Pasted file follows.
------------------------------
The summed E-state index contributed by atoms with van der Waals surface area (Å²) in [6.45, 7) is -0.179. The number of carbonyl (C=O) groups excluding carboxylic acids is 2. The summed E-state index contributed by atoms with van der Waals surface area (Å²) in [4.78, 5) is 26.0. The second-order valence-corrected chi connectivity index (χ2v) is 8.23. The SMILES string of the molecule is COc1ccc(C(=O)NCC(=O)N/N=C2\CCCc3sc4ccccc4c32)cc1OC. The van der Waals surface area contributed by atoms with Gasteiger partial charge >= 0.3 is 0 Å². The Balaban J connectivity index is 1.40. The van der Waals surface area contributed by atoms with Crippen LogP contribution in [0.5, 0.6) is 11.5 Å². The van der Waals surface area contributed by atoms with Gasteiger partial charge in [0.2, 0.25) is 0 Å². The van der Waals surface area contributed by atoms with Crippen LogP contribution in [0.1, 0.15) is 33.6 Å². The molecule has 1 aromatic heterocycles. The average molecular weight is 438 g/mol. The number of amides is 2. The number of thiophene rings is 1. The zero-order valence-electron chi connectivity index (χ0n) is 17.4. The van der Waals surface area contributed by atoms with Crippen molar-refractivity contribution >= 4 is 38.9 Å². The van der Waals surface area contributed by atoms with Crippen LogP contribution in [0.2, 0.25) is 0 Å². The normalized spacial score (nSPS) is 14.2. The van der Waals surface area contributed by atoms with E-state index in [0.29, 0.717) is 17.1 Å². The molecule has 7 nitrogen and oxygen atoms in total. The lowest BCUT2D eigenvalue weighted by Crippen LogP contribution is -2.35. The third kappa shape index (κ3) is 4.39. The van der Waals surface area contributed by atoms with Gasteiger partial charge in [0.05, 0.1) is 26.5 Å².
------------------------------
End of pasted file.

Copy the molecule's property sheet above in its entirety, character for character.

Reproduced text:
The summed E-state index contributed by atoms with van der Waals surface area (Å²) in [6.45, 7) is -0.179. The number of carbonyl (C=O) groups excluding carboxylic acids is 2. The summed E-state index contributed by atoms with van der Waals surface area (Å²) in [4.78, 5) is 26.0. The second-order valence-corrected chi connectivity index (χ2v) is 8.23. The SMILES string of the molecule is COc1ccc(C(=O)NCC(=O)N/N=C2\CCCc3sc4ccccc4c32)cc1OC. The van der Waals surface area contributed by atoms with Gasteiger partial charge >= 0.3 is 0 Å². The Balaban J connectivity index is 1.40. The van der Waals surface area contributed by atoms with Crippen LogP contribution in [0.5, 0.6) is 11.5 Å². The van der Waals surface area contributed by atoms with Gasteiger partial charge in [0.2, 0.25) is 0 Å². The van der Waals surface area contributed by atoms with Crippen LogP contribution in [0.1, 0.15) is 33.6 Å². The molecule has 1 aromatic heterocycles. The average molecular weight is 438 g/mol. The number of amides is 2. The number of thiophene rings is 1. The zero-order valence-electron chi connectivity index (χ0n) is 17.4. The van der Waals surface area contributed by atoms with Crippen molar-refractivity contribution >= 4 is 38.9 Å². The van der Waals surface area contributed by atoms with Crippen LogP contribution in [0.2, 0.25) is 0 Å². The normalized spacial score (nSPS) is 14.2. The van der Waals surface area contributed by atoms with E-state index in [0.29, 0.717) is 17.1 Å². The molecule has 7 nitrogen and oxygen atoms in total. The lowest BCUT2D eigenvalue weighted by Crippen LogP contribution is -2.35. The third kappa shape index (κ3) is 4.39. The van der Waals surface area contributed by atoms with Gasteiger partial charge in [0.05, 0.1) is 26.5 Å².